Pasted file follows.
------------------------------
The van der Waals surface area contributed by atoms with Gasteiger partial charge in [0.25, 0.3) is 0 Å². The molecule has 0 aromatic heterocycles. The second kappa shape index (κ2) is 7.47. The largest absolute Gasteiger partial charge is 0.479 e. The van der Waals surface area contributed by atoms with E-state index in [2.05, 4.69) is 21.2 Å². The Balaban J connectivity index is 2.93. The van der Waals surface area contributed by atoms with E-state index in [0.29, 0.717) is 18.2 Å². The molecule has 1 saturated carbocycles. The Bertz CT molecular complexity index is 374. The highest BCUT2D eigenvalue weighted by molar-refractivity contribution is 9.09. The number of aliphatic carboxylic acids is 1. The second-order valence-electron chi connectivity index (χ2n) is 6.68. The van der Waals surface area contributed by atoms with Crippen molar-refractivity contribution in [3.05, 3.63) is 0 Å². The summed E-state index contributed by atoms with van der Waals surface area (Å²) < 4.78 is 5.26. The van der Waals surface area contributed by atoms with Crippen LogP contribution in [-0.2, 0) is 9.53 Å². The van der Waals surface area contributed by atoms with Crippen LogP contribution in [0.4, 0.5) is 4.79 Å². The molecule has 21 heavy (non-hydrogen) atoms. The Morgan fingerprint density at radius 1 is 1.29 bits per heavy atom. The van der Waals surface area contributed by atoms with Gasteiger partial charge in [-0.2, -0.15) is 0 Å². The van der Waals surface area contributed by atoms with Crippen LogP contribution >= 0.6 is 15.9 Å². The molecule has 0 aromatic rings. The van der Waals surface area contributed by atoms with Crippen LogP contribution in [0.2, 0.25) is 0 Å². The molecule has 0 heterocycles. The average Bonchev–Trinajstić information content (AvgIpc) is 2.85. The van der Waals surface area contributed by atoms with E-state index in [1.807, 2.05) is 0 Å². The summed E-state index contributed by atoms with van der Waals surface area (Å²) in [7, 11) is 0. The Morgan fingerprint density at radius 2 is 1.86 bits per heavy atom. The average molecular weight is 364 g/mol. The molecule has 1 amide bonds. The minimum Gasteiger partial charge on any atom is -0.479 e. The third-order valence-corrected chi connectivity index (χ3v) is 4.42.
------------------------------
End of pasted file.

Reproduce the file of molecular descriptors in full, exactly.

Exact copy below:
The van der Waals surface area contributed by atoms with Gasteiger partial charge in [0.25, 0.3) is 0 Å². The molecule has 0 aromatic heterocycles. The second kappa shape index (κ2) is 7.47. The largest absolute Gasteiger partial charge is 0.479 e. The van der Waals surface area contributed by atoms with E-state index in [2.05, 4.69) is 21.2 Å². The Balaban J connectivity index is 2.93. The van der Waals surface area contributed by atoms with E-state index in [0.29, 0.717) is 18.2 Å². The molecule has 1 saturated carbocycles. The Bertz CT molecular complexity index is 374. The highest BCUT2D eigenvalue weighted by molar-refractivity contribution is 9.09. The number of aliphatic carboxylic acids is 1. The second-order valence-electron chi connectivity index (χ2n) is 6.68. The van der Waals surface area contributed by atoms with Crippen molar-refractivity contribution in [3.05, 3.63) is 0 Å². The summed E-state index contributed by atoms with van der Waals surface area (Å²) < 4.78 is 5.26. The van der Waals surface area contributed by atoms with Crippen LogP contribution in [-0.2, 0) is 9.53 Å². The van der Waals surface area contributed by atoms with Crippen LogP contribution in [0.4, 0.5) is 4.79 Å². The molecule has 21 heavy (non-hydrogen) atoms. The Morgan fingerprint density at radius 1 is 1.29 bits per heavy atom. The van der Waals surface area contributed by atoms with Gasteiger partial charge in [-0.2, -0.15) is 0 Å². The van der Waals surface area contributed by atoms with Crippen LogP contribution >= 0.6 is 15.9 Å². The molecule has 0 aromatic rings. The van der Waals surface area contributed by atoms with Crippen LogP contribution in [0.2, 0.25) is 0 Å². The molecule has 0 heterocycles. The average Bonchev–Trinajstić information content (AvgIpc) is 2.85. The van der Waals surface area contributed by atoms with E-state index in [1.807, 2.05) is 0 Å². The summed E-state index contributed by atoms with van der Waals surface area (Å²) in [7, 11) is 0. The Morgan fingerprint density at radius 2 is 1.86 bits per heavy atom. The average molecular weight is 364 g/mol. The molecule has 1 amide bonds. The minimum Gasteiger partial charge on any atom is -0.479 e. The third-order valence-corrected chi connectivity index (χ3v) is 4.42.